Intro - Dianne

Hi lovely ladies. I would like to introduce myself to you. I am Dianne Nyoni.  I'm an Australian woman who loves laughing, family, reading books, nature (the beautiful beaches in Australia) and watching mindless TV like the Housewives. (Don't judge me!) Any spare moment I have you can find me sitting in a corner of a cafe, sipping on a latte and writing in my journal. I use this space to share my hopes, fears and inner ramblings as I try to navigate it all.  Sometimes it's a joy and sometimes it just gets too much, I feel like life has been a rollercoaster and my story is still being written and I'm learning to embrace the journey. 

I invite you to join me on a pursuit for vulnerability where together we'll find all the grace, peace, healing and freedom we'll ever need.  I am a public speaker and advocate for women experiencing Domestic Violence as well as HIV.  I am a mother, a wife and a woman who wants to be empowered and support empowering other women. I wanted to write on A Girl Like Me because I admire the amazing strong women who are part of this global family of inspiring women living with or affected by HIV.

Living with HIV can be a lonely place for us and when I was diagnosed in final stage HIV with numerous AIDS defining illnesses in 2011, confined to my hospital bed for months and at home recovering, it was A Girl Like Me that I reached out to and gave me strength and information. My fellow positive sisters gave me the strength to fight and decide how I would live as a woman with HIV. I have been living with HIV for approximately 15-16 years now and had a child whilst positive who thankfully is a healthy vibrant young 14-year-old boy, my youngest baby!

It was certainly a shock and in my true resilient style I was happy to adjust with a beaming smile and hope for the future. My first comment after being told I was HIV positive was "thank god for that!"  Now I am sure you think I am crazy but at the time I was facing a different diagnosis. I did not realize how sick I was even though just two days before I had brain surgery to analyze the five tumors they discovered on a CT scan when I was rushed to Emergency after a grand mal seizure. Being told you have secondary brain cancer is no walk in the park; at that time I felt defeated and hopeless.  Appreciating every moment of kindness from the hospital staff and the smile of my kiddies and love of my life was all I could focus on. Accepting death was easy as I was tired, you see I had been so sick for many months fighting what I did not know was PCP for over four months. I was in effect exhausted from the coughing, fevers, sore throat and being unable to swallow food as everything burned along with the effects of PCP, so falling into eternal sleep was almost inviting.  

Whilst in recovery, doctors explored my illnesses leading up to my hospitalization and seeing fungal infections in my toes, oral candida in my throat and mouth, rapid weight loss and sallow greyish skin they concluded an HIV test would be needed. Finally I saw the clouds part and a glimmer of hope as the sun shone through, hope of living filled my thoughts after a week of accepting defeat. The day I was given my positive diagnosis was the day I knew I was going to live! I knew medication was saving people with HIV and I knew I was a tough outback gal that could fight the infections in my brain toxoplasmosis. The day I found out I did not have cancer but had HIV was such a relief!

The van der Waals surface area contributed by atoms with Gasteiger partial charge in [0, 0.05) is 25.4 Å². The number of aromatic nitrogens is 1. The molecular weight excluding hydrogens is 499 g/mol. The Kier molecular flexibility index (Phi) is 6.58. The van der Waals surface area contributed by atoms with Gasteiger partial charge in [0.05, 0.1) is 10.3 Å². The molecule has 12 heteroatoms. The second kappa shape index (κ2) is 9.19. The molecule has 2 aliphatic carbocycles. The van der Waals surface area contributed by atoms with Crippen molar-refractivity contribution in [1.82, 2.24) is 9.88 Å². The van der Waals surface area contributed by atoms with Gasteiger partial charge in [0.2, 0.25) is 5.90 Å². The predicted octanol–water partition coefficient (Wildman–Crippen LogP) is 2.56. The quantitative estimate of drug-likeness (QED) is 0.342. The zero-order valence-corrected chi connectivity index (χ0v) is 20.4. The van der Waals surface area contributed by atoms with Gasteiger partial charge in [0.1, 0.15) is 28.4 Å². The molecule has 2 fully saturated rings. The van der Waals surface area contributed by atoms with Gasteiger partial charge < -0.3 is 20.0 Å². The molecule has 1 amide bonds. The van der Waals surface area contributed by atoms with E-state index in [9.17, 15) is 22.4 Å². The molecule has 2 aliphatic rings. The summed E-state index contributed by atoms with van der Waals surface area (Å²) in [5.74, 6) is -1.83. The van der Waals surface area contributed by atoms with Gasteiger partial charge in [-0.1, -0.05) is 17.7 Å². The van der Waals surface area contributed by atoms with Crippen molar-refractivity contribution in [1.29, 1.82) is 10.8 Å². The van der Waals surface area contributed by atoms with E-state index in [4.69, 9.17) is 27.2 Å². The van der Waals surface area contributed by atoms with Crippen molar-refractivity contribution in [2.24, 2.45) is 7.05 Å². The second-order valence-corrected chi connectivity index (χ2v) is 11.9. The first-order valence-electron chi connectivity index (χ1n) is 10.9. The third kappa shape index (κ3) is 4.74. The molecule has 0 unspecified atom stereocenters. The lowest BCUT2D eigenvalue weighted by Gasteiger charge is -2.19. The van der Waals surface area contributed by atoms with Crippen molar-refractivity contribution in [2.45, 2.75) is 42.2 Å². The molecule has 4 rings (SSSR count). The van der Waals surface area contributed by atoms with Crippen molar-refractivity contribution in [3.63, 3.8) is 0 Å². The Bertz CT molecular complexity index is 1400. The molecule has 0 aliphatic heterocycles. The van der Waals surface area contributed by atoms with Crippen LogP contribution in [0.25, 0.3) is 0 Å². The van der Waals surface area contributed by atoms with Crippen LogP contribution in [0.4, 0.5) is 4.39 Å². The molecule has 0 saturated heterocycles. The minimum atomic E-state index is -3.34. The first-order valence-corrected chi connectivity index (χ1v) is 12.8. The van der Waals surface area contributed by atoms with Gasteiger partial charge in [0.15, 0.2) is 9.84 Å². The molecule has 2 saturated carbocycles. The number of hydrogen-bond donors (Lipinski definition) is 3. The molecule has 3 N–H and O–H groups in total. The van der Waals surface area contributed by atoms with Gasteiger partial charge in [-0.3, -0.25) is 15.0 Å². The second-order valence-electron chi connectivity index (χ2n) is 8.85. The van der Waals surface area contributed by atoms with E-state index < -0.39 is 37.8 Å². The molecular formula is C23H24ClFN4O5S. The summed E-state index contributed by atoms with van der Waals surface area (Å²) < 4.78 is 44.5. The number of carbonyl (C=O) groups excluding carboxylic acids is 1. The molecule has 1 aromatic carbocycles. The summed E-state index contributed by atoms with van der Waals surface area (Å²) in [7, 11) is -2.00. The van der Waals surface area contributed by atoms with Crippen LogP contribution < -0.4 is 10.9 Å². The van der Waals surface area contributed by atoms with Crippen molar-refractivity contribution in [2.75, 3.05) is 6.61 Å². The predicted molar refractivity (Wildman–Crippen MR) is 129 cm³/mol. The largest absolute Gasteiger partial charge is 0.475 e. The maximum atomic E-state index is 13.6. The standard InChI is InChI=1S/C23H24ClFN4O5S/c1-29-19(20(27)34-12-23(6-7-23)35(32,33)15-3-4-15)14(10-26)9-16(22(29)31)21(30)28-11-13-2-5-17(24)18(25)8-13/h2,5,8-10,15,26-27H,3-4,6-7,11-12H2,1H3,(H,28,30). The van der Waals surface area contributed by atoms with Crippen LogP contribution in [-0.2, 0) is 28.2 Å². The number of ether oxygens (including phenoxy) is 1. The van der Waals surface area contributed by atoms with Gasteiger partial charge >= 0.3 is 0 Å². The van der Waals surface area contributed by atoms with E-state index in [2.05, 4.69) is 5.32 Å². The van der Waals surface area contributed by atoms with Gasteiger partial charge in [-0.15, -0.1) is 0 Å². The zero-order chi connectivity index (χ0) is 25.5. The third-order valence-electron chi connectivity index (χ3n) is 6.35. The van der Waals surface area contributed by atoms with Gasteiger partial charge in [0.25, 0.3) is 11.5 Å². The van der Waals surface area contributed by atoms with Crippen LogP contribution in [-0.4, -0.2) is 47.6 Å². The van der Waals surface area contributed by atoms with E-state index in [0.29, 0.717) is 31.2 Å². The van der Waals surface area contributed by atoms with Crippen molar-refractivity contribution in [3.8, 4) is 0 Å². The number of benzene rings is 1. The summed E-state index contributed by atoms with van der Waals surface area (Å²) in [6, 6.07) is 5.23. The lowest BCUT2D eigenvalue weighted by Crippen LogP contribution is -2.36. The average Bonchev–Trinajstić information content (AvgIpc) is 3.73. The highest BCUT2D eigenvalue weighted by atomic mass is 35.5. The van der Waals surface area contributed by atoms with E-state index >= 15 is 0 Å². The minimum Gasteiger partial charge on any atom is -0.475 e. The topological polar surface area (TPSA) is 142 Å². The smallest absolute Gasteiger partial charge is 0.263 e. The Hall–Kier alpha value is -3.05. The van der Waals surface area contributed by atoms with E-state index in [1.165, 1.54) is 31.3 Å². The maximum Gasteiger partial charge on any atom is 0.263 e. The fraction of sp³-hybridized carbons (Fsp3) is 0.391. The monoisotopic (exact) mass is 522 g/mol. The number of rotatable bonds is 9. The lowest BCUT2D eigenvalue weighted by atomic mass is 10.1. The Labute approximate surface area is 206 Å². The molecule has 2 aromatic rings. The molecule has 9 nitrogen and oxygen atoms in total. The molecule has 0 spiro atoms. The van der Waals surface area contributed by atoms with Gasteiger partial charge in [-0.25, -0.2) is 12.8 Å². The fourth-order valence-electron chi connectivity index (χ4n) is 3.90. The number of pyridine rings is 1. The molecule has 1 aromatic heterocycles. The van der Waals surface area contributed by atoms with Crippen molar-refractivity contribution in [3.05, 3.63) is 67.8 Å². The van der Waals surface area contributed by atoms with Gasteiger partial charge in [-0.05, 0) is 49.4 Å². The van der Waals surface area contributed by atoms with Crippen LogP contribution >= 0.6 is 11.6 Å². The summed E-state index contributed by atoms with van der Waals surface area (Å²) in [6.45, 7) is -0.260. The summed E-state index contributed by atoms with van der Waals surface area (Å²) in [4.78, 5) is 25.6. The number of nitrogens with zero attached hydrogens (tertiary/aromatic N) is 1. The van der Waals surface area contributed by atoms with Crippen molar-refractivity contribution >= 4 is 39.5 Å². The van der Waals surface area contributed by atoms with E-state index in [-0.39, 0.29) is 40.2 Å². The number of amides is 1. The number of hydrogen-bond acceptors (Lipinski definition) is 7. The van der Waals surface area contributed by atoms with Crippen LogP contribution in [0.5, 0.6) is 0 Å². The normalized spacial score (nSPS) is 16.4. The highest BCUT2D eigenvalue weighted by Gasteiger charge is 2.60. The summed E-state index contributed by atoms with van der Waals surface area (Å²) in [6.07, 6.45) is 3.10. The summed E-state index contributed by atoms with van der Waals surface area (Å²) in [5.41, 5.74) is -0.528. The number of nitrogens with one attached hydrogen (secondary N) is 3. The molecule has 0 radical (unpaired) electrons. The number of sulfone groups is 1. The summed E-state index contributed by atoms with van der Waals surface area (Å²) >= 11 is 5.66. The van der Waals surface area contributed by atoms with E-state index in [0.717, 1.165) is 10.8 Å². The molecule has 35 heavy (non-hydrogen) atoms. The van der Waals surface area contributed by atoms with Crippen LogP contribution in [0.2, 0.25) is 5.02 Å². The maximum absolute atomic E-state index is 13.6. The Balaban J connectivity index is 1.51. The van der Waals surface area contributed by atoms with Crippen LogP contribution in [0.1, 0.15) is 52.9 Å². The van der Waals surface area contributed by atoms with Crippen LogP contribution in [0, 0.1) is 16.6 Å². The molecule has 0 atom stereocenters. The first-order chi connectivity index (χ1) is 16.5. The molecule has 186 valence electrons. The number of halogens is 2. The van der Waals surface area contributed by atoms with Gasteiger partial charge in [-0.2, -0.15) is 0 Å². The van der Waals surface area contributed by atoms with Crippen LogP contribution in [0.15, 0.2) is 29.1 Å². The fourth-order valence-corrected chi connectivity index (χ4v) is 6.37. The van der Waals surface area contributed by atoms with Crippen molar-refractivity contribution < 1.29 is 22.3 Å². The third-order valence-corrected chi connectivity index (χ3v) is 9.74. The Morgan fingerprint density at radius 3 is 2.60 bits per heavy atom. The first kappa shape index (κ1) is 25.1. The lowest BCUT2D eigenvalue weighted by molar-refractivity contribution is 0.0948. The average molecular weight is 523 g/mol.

As my mind raced going over how I could have this virus, after a few days I finally had a question of how long I had been living with HIV? The answer spun me into a new turmoil I was not prepared to face, 8 to 10 years they told me you see you are in the final stage of HIV. Only then did I realize I could have hurt not only my partner but my eight year old son! Fear gripped me, as I needed to know my little boy was ok. It took a few months to test him due to dealing with my immediate situation of being in a life threatening state of illness. As I recovered and was emotionally able to face this I explained to my little man, "Mummy has a sickness in her blood, and when you were in my tummy and drinking my milk that sickness may have got into your blood." We looked up child friendly explanations of HIV showing him how the virus destroys our special fighter cells so they cannot protect our bodies from the invasion of the nasty enemy infections.  He asked me if he got a cut and he had HIV would it pass on to others. I told him that it was a risk, bless him he said, "ok well then I need to get tested mummy so sign me up". My little champion went on to explain that if he had HIV he would just take his medicine and make sure he is careful when playing sports at school. I cried so hard to face this challenge with the one I was supposed to protect. The day came, his results were in and he was negative. He beamed at the pediatric HIV doctor and said, "Now can we get mummy better!?" That was when I knew we were going to be OK and I needed to support others facing this virus. That was when I decided we needed to protect women and children from this virus I never heard about with women and children in Australia.

This life of living with HIV affects not only me, it affects my loved ones, my family, which is a constant surprise as my children navigate adult life and I age and start to focus on my future as a woman approaching 50.  

I hope to encourage, share my wins and failures and share my life of a positive woman who is open and ready to be vulnerable in order to live an authentic life. So as spring is in the air down-under, I will share life in sunshine and stunning beaches in the beautiful Australia!



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